At City Year Seattle, our corps members run morning homework programs at many of our schools. Homework club’s goal is to help students from non-English speaking homes. It is a time for corps members to further engage students in their learning as well as ensure they are prepared for class.
Every day at one of our elementary schools, corps member Erica Van Sciver encourages her students to utilize their time wisely – whether it is reading a new book or finishing their homework.
Face closed off, body turned inward toward the door. His posture is as stiff and unrelenting as a soldier’s. He doesn’t react as other children excitedly stream around him and through the doors of our morning homework club. He doesn’t react when I approach him either. His position remains unchanged with his coat and back pack still on – he is a 2nd grade Rip Van Winkle caught in stasis while time moves on without him.
Jeff* and I have been through this song and dance many times before. He knows I’ll ask him where his homework is, and I’ll know by the slight shake of his head that he didn’t bring it. He knows this means he’ll have to read instead, but I can already sense from his obstinate silence that he has no intention of doing so.
Each day, the homework club routine is the same: a standoff with no winner. But today is different- today I have something new in my arsenal. With a book in hand, I begin telling Jeff about the magical world of Louis Sachar’s Holes. I start by explaining that Stanley Yelnats has an interesting name, one that spelled the same backwards as it is forwards. Then I delve more into the story, talking about how Stanley Yelnats is a boy in trouble, framed for a crime he didn’t commit. As punishment, he’s left with the unenviable choice of juvenile detention or Camp Greenlake (a camp for boys). Stanley chooses Camp Greenlake and is launched into a world of mystery and intrigue. As I describe the story with excitement and enthusiasm in my voice, I search Jeff’s face for some flicker of interest. He is impassive – his demeanor betrays nothing, but somehow I sense that he is listening.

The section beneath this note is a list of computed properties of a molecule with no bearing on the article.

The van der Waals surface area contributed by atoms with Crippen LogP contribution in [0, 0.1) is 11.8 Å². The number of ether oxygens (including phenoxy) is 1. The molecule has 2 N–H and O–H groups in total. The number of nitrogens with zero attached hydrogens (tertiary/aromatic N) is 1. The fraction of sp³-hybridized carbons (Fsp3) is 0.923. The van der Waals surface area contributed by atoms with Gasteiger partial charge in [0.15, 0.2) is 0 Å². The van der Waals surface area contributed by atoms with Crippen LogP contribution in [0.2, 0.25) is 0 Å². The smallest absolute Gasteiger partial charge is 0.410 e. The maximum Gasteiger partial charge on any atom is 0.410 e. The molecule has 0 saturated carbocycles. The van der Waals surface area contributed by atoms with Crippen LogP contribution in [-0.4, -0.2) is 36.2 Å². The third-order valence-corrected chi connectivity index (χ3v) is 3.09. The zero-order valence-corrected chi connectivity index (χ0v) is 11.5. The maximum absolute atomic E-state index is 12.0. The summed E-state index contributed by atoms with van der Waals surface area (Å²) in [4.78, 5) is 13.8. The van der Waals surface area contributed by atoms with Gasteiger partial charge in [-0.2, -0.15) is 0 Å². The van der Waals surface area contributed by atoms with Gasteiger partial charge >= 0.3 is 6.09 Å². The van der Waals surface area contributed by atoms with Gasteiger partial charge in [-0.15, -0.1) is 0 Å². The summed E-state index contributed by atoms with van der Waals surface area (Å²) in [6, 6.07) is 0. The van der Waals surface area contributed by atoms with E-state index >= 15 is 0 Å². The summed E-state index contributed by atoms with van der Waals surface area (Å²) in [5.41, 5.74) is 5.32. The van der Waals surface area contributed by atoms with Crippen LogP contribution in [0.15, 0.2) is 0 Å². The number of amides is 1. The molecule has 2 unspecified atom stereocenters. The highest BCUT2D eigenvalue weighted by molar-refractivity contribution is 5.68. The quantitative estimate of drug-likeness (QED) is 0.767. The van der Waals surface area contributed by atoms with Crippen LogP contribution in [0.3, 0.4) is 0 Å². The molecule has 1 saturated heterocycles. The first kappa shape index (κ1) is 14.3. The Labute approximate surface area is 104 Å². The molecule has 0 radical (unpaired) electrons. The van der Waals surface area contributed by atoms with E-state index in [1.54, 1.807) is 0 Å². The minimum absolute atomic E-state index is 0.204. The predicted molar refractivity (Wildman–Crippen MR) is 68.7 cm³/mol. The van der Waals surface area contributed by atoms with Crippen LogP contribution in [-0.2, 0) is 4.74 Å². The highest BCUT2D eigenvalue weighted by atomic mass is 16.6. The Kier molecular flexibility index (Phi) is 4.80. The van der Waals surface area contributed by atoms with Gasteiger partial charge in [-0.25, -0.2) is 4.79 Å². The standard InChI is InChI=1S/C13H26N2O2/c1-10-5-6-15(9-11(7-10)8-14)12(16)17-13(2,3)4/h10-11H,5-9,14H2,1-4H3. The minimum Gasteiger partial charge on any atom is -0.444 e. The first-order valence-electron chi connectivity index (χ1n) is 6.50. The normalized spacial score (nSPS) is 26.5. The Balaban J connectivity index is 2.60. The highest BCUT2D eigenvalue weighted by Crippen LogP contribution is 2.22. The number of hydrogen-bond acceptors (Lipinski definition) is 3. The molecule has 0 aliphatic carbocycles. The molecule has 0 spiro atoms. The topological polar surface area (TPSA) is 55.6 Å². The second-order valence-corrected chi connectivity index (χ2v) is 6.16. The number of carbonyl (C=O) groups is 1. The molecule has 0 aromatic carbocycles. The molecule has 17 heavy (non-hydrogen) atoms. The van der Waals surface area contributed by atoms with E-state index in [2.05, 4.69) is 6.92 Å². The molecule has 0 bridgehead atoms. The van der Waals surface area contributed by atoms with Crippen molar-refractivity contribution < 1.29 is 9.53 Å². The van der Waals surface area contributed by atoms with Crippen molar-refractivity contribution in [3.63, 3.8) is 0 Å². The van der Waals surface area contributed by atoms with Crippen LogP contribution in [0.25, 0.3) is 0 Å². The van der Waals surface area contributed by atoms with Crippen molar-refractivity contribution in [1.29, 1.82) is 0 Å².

Finally, I ask:
“Would you like to read this book?”
He gives an almost imperceptible nod in my direction. A simple exchange occurs – I hand him the book and he takes it. I’m halfway back to my table before I realize Jeff still hasn’t moved. Sighing and realizing that it wasn’t so easy, I turn back and explain to Jeff that he needs to find a table. A few minutes later, I’m helping another student when a movement catches my eye. It is Jeff, sitting quietly at my table, engrossed in his new book.
Since that day, our homework club has a new routine and Jeff has remembered to bring in his homework each time. Because he knows that I’ll always check in with him and that I genuinely care about what he chooses to do with his time, now Jeff’s work is nearly always complete before he comes in and he quietly hands it over to me so I can check his answers.
*Names have been changed to protect the children with whom we work
Text by Erica Van Sciver, City Year Seattle/King County corps member